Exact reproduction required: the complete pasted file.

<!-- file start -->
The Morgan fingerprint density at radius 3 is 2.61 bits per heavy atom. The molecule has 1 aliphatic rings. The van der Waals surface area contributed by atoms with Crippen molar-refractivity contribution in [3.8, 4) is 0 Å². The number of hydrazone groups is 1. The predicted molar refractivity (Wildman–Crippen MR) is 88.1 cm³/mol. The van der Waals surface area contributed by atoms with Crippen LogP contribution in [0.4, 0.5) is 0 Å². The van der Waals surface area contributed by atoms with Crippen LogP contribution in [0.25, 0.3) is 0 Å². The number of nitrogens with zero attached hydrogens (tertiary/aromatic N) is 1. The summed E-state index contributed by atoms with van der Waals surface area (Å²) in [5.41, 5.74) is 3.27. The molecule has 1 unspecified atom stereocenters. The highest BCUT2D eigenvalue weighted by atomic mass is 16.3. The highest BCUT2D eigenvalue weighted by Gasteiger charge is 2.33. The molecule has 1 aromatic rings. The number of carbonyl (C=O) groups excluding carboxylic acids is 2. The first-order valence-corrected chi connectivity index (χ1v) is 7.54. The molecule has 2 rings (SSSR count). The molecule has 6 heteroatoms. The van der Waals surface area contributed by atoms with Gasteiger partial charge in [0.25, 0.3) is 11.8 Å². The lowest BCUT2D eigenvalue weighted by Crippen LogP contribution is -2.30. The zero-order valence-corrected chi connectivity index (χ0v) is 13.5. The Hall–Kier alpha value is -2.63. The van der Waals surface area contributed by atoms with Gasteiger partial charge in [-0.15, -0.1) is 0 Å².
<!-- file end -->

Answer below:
The Morgan fingerprint density at radius 3 is 2.61 bits per heavy atom. The molecule has 1 aliphatic rings. The van der Waals surface area contributed by atoms with Crippen molar-refractivity contribution in [3.8, 4) is 0 Å². The number of hydrazone groups is 1. The predicted molar refractivity (Wildman–Crippen MR) is 88.1 cm³/mol. The van der Waals surface area contributed by atoms with Crippen LogP contribution in [0.4, 0.5) is 0 Å². The van der Waals surface area contributed by atoms with Crippen LogP contribution in [0.25, 0.3) is 0 Å². The number of nitrogens with zero attached hydrogens (tertiary/aromatic N) is 1. The summed E-state index contributed by atoms with van der Waals surface area (Å²) in [5.41, 5.74) is 3.27. The molecule has 1 unspecified atom stereocenters. The highest BCUT2D eigenvalue weighted by atomic mass is 16.3. The highest BCUT2D eigenvalue weighted by Gasteiger charge is 2.33. The molecule has 1 aromatic rings. The number of carbonyl (C=O) groups excluding carboxylic acids is 2. The first-order valence-corrected chi connectivity index (χ1v) is 7.54. The molecule has 2 rings (SSSR count). The molecule has 6 heteroatoms. The van der Waals surface area contributed by atoms with Gasteiger partial charge in [0.25, 0.3) is 11.8 Å². The lowest BCUT2D eigenvalue weighted by Crippen LogP contribution is -2.30. The zero-order valence-corrected chi connectivity index (χ0v) is 13.5. The Hall–Kier alpha value is -2.63. The van der Waals surface area contributed by atoms with Gasteiger partial charge in [-0.15, -0.1) is 0 Å².